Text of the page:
Letters to the Editor, March 13, 2019

John R. Moses
Farmington Daily Times
Letters to the Editor


A suggestion

I reference to your March 1, 2019 article titled, “Power Plant nears the end of its Life.” I have the following suggestion. 

The article states that the Animas Power Plant is 18 megawatts and $2 million dollars is needed to extend its life for emergencies only.  

The City is considering installing natural gas reciprocating engines for $28 million dollars. The City has already spent $487,000 on the project, mostly for feasibility studies, and wants another $200,000 to continue the study. 

Rather than spending another $28,200,000 dollars on all of this, why not just buy the power from Four Corners Generating Plant in Waterflow? They intend to be around for another 15 or 20 years.

Norman R. Norville


Protecting jobs in the Four Corners 

For all of us who live in the Four Corners area, job security and future economic development are top-of-mind. While we fight for the jobs at the San Juan Generating Station, we must work hard to protect families now—and the future we want for our children—should the plant shut down.

I know that families are worrying right now about what the future holds. That’s why I’ve sponsored legislation to help protect workers, their families, and our community House Bill 498, Abandoned Utility Facilities and Funds. To be clear, House Bill 498 does not require or incentivize or encourage the plant to shut down—it simply requires protections for our workers and communities in the event that it does. 

As you may know, I worked in the mines for decades, and I have many friends and family members working in both the mines and power plant today. I understand very well what would happen to miners’ families if the plant shuts down. 

My legislation has four simple principles. First, there must be financial assistance to workers and families affected by a shutdown. Second, there must be resources available for economic development for San Juan County, the City of Farmington, the Navajo Nation, and other affected jurisdictions. Third, at least 450 megawatts of replacement power must be sited in the Central Consolidated School District, in order to protect jobs and property taxes that fund our schools. And fourth, there must be a preference for this replacement power generation to hire New Mexico workers, rather than bringing in out-of-state workers.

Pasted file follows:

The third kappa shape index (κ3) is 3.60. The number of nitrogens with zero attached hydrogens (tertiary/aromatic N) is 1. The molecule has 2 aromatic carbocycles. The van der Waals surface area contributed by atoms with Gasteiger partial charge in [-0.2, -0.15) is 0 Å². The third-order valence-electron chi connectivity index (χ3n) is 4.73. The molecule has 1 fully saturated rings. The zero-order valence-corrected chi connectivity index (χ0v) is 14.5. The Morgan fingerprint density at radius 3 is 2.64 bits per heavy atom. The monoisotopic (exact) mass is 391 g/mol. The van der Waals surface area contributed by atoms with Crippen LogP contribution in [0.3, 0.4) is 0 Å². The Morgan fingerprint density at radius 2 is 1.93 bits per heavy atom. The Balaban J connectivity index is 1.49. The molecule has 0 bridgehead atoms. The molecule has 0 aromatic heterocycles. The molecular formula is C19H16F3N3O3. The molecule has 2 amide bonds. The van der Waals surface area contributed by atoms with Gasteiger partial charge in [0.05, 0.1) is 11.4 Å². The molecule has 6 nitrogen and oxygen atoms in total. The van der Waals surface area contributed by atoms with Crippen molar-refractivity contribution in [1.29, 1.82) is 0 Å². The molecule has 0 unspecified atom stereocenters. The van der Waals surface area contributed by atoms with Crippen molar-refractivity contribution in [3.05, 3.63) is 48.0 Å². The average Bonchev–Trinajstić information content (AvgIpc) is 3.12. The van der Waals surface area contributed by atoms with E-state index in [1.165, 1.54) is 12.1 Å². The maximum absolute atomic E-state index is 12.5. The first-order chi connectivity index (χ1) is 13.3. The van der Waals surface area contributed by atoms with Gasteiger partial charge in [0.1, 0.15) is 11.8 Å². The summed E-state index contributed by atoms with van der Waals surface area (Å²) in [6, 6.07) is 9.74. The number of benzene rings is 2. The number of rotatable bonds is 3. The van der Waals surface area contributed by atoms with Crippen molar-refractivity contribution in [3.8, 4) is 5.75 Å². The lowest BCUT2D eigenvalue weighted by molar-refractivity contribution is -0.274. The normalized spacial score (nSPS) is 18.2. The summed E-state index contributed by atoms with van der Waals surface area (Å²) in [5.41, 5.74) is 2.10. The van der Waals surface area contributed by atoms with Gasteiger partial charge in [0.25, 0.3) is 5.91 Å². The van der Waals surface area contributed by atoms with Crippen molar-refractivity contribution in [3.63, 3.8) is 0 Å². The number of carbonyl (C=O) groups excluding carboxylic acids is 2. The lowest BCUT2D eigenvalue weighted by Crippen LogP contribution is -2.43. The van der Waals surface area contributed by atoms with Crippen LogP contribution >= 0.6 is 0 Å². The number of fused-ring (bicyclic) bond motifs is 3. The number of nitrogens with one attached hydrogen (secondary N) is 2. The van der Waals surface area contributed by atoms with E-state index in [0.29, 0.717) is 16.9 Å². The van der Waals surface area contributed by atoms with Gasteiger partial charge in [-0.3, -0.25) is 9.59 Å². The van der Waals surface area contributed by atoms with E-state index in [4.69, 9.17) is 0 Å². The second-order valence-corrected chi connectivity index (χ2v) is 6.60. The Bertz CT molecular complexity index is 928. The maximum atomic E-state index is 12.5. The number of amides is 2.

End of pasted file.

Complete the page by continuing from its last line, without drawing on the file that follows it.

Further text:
A diverse group of supporters have endorsed these ideas, from the labor union that represents mine workers here, to local chambers of commerce. Thankfully, there seems to be agreement that San Juan workers have provided energy to New Mexico for decades, and the state, in turn, has a responsibility to help out our families, if the plant should close. 

No matter what happens, I will not stop fighting for real solutions for our families.

Rep. Anthony Allison


Energy Transition Act is necessary

I promised my one-year-old daughter I would ensure a clean and healthy future for her.

Part of that is moving our state toward a clean energy future making us an innovator that there just last on another list. Passing the Energy Transition Act would be a good first step into the future. 

Trump’s “Beautiful coal” is some of the most expensive energy out there now. The market for it is basically non-existent which part of why PNM is planning on shutting down its San Juan Coal Plant in 2022. 

We have to close coal and move into renewables and Senate Bill 489, also known as the Energy Transition Act helps ease this transition.

ETA ensures that our communities in the San Juan County receive severance relief, worker retraining and county tax aid. This is the securitization of the bill. What makes this possible, is allowing PNM to submit an application to the Public Regulation Commission to place the remaining debt on the plant into triple A bonds, reducing the cost to PNM customers. 

The bill also requires PNM to increase the amount of energy it produces from renewables by double in just 5 years. Some of that will be built in the San Juan County to alleviate issues of the power plant closing but the possibilities are limitless.

Derrick Toledo


Editor’s Note: The Energy Transition Act passed the state Senate late Wednesday night and the House approved it this week and sent it to the governor's desk for her signature.


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